i came to a conclusion during friday night’s constantines show at lee’s palace – it’s hardly earth shattering or anything, but i think it’s true: to fully experience a constantines (or, for that matter, insert band name here) show, you must be able to feed off the energy of the crowd as well as the band. the best live show experiences i’ve had have taken place when i’ve been in the middle of a crowd (it doesn’t have to be a lot of people) who are totally into the show, feeding back to the band – past arcade fire, camouflage nights, the cons, etc. shows have all had this in common. unfortunately, if you are standing among people who are more intent on drinking/hair flipping/making out/talking than enjoying the show, it doesn’t matter how amazing the live band is, the experience will suffer.

friday night’s cons performance was a technically good show, and they gave their all as usual (whil standing on his keyboards, doug beating the shit out of his drums, steve and bry striking guitar poses and dallas being dallas in his angel wings), but, standing towards the back of lee’s palace among people who just didn’t get it made my enjoyment of the show suffer. i just wasn’t as into it as i usually am. it didn’t help that i wasn’t a huge fan of their new songs, but i say that while recognizing that my first impression of tournament of hearts wasn’t super great, and i claimed that they were lacking in anthems. in other words, the verdict is still out.

a highlight? julie doiron (who apparently plays with openers shotgun and jaybird…whom i missed) getting up on stage during the encore, and inexplicably singing why i didn’t like august 93 an old elevator to hell song. i love that song, but i have no idea why julie sang that one. i guess the cons didn’t know any eric’s trip songs?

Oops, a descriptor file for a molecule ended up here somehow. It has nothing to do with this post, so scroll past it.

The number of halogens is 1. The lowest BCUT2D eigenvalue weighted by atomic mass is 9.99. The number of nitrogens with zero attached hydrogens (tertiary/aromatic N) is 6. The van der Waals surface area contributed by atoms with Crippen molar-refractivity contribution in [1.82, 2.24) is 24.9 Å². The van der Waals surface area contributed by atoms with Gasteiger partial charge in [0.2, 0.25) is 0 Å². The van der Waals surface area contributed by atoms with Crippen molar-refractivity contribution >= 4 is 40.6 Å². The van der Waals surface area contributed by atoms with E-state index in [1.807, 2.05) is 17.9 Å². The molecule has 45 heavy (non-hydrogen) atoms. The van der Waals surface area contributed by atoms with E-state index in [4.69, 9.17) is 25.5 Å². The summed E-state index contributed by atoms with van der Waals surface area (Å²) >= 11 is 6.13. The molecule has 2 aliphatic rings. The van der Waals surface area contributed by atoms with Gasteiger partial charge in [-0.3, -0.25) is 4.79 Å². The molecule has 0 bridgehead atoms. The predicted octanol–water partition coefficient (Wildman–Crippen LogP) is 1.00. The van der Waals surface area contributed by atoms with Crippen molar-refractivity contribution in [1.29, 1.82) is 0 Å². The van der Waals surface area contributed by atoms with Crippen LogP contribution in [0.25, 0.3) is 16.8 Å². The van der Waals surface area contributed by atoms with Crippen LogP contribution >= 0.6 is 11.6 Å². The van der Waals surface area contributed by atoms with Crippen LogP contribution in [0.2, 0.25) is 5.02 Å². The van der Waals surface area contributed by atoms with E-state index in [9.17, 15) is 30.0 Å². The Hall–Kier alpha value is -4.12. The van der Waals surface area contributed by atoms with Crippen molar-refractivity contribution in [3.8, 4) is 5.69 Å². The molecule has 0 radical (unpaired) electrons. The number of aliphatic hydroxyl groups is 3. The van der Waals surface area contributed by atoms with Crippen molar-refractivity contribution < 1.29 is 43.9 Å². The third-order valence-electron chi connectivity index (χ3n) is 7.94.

[thanks to suckingalemon once again for her constantines photo]

26 Nov 06

starling reborn as the hundreds and thousands

back on may 20, 1998 (or so my show list would have me believe), i went to see a matthew good band show at the bar formerly known as aj’s hangar in kingston. mgb were known for a few really great radio friendly songs, as well as a boring live show (or so i discovered later). anyway, while the matt good performance was profoundly forgettable, the opening band was among the best i’ve ever seen, in the category of thrush hermit, camouflage nights and maybe even the ladies and gentlemen as far as wow-worthy and surprising opening bands go. the band in question were called starling, and they were among the best bands you’ve never heard of, and are now featured in those new government of ontario ads.